Date of Award
Open Access Thesis
Civil and Environmental Engineering
Michael E. Meadows
The objective of this thesis was to determine if it is possible to create, calibrate, and validate a computer simulation model given a limited amount of measured data. In June 1999, significant flooding was experienced throughout the Casey Canal North drainage basin in Savannah, Georgia. Time-depth rainfall data from a single gage was recorded for this event, along with peak water surface elevations throughout the basin. The computer model chosen for this application was XP-SWMM, which was approved by the Federal Emergency Management Agency to simulate both one dimensional and two dimensional hydraulic models. XP-SWMM was chosen due to its ability to dynamically link the subsurface drainage system with the overland flow experienced during significant rainfall events. The measured peak water surface elevation data was divided into two, with one dataset used to calibrate the model and the second used for model verification. The model calibration was completed by manually adjusting certain hydrologic model parameters within an acceptable range in order to match field observed peak water surface elevations. The model evaluation showed that the peak water surface elevations estimated by the model matched the levels observed in the field and that inundated road intersections observed during the flooding event were correctly predicted by the model.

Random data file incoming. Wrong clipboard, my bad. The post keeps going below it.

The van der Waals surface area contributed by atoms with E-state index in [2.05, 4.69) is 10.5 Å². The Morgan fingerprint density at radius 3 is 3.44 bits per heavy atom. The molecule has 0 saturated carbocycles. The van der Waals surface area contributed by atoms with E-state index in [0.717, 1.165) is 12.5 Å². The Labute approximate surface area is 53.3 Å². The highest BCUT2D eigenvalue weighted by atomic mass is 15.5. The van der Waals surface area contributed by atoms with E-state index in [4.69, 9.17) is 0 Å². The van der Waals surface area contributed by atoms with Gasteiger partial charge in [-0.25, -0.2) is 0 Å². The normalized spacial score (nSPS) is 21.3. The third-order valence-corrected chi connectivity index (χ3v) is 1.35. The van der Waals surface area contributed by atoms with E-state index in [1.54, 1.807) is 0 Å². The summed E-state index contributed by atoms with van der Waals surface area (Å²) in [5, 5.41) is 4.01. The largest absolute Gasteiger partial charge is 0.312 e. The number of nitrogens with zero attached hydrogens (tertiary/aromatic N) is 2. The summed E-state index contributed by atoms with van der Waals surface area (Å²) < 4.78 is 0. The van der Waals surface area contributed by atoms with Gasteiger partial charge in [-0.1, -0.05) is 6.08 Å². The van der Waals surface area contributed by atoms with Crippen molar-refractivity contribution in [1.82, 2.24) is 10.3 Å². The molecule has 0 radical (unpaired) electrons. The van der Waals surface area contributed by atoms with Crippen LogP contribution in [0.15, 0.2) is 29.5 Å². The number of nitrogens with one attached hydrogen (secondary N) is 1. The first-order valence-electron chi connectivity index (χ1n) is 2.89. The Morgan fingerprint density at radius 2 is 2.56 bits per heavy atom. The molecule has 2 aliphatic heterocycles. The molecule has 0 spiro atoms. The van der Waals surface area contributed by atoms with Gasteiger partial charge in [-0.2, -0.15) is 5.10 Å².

Ricks, M. D.(2015). Development of Computer Simulation Model for Urban Region Using Xp-Swmm in Savannah, Georgia. (Master's thesis). Retrieved from http://scholarcommons.sc.edu/etd/3607